The amount of milk produced in the country has continued to decline since the beginning of this year with the volume of formally marketed milk reducing from 63.4 million litres in January to 40.2 million litres in June.
Ministry of agriculture, Livestock, Fisheries and Cooperatives Cabinet Secretary (CS) Peter Munya moved to assure dairy farmers that dairy farming remains one of the most lucrative agricultural activities in the country and one of the surest way to reduce poverty and ensure the much needed nutrition particularly in this time of COVID -19.
“Producer prices for raw milk have generally stabilized and become competitive. The payouts to farmers and the deductions by groups are generally within the government guidelines. The pay out to farmers is ranging between Sh28.00 to Sh32.00, which is within the government range with farmer groups earning as high as Sh34.00 per litre,” said Munya.
Speaking on Wednesday at a Nairobi hotel during a dairy milk stakeholders’ forum on assessing the impact of COVID-19 on the sector, Munya said that the national monthly demand for milk stood at 54 million litres and compared to the current production the country has a deficit of 12 million litres.
With data indicating that dairy milk processors have a stock of milk powder that could only last the country one month, Munya directed New KCC to release 1, 000 metric tonnes of milk powder, an equivalent of one million litres of milk to processors to convert it to raw milk.
“We are improving the cooling infrastructure in the country by installing up of 350 milk coolers each with a 300 litre capacity to farmer groups across the country. This will lead to an improvement in milk quality as well as reduce post-harvest losses and thus improved profitability along the value chain,” said the CS.
He added that New KCC was one of the leading milk processors in the country and the processor many a times acts as buyer of the last resort for farmers’ milk and milk products.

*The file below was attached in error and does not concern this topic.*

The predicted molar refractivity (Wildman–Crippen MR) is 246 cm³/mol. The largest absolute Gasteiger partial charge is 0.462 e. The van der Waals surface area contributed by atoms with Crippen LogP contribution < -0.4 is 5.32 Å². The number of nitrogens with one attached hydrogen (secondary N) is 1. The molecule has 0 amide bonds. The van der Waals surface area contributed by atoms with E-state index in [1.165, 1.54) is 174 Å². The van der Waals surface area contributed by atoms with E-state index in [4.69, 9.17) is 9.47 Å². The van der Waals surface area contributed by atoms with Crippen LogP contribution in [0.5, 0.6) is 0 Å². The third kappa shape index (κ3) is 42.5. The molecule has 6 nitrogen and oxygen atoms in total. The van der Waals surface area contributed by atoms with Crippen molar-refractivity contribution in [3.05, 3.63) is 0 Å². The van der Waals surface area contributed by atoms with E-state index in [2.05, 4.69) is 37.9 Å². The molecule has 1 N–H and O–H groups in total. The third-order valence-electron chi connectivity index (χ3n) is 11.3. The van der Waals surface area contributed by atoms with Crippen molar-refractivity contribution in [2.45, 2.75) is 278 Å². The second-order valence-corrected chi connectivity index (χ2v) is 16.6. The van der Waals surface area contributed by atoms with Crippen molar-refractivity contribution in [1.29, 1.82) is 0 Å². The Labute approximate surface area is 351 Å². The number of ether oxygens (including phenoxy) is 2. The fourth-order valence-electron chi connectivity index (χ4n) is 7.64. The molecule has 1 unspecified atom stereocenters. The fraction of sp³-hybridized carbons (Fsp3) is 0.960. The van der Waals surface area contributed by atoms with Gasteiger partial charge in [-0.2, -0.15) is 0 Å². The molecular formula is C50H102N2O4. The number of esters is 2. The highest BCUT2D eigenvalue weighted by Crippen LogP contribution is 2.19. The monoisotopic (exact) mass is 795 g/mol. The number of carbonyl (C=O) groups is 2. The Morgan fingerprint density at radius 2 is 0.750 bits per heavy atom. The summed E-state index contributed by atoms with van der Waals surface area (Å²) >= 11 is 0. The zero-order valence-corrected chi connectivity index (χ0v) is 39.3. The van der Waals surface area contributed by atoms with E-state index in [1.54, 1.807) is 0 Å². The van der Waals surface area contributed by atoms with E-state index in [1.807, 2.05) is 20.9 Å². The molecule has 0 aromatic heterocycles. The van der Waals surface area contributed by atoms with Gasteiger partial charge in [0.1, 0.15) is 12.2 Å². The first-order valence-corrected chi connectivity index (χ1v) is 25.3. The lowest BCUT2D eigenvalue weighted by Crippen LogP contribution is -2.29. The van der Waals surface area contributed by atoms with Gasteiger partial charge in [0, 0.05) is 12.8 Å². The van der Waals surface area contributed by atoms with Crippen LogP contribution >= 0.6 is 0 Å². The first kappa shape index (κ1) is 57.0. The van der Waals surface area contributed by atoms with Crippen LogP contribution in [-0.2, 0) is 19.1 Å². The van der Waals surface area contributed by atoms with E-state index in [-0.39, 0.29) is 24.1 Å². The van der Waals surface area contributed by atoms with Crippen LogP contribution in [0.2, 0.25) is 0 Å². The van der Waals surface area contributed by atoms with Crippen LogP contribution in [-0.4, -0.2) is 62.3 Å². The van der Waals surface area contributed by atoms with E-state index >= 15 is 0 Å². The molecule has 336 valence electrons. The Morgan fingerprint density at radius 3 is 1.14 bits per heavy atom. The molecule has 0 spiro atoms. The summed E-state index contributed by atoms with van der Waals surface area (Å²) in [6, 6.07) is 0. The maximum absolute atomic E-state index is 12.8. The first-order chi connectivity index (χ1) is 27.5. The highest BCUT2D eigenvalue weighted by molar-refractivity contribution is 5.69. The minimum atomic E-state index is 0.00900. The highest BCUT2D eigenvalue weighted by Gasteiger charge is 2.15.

“To enable the processor play its critical roles, the government supported it through an injection of Sh500 million to stabilize milk prices. It further injected an additional Sh500 million to support modernization of its facilities located in different parts of the country and once completed, they will provide additional market for our farmers’ milk,” said Munya.
The CS highlighted that the Covid-19 pandemic has disrupted milk market following closure of schools and hotels hence a laxity from farmers in producing milk.
“Diseases like foot and mouth are also a contributor to the drop in production. The milk industry is in distress since processers do not have sufficient milk and are not able to satisfy the market. The government might be forced to import in order to meet the deficit,” said Munya.
Munya urged farmers to invest in animal feeds to boost milk production as there was a guaranteed market from the five main milk processors in the country.
The CS called on farmers to intensify production of milk and ensure that the milk is marketed formally.
“This will ensure that we build on the gains made so far in the sector and are able to absorb shocks arising from the Covid-19 pandemic. I want to assure you that the government and my ministry in particular will continue supporting you to ensure that you get a favourable return on investments,” he said.
Kenya Dairy Board managing director Margaret Kibogy said that the cold spell has greatly contributed to the low production, but on the positive side the that farm gate prices have gone up to a high of up to Sh40 per litre.
“In previous years, the country experienced high production in the months of May-June, and then a drop between July to August due to the cold spell,” said Kibogy.
She explained that this year, the trend has changed and there has been a drop in milk production in the month of June due to the prolonged cold weather season.
By Joseph Ng’ang’a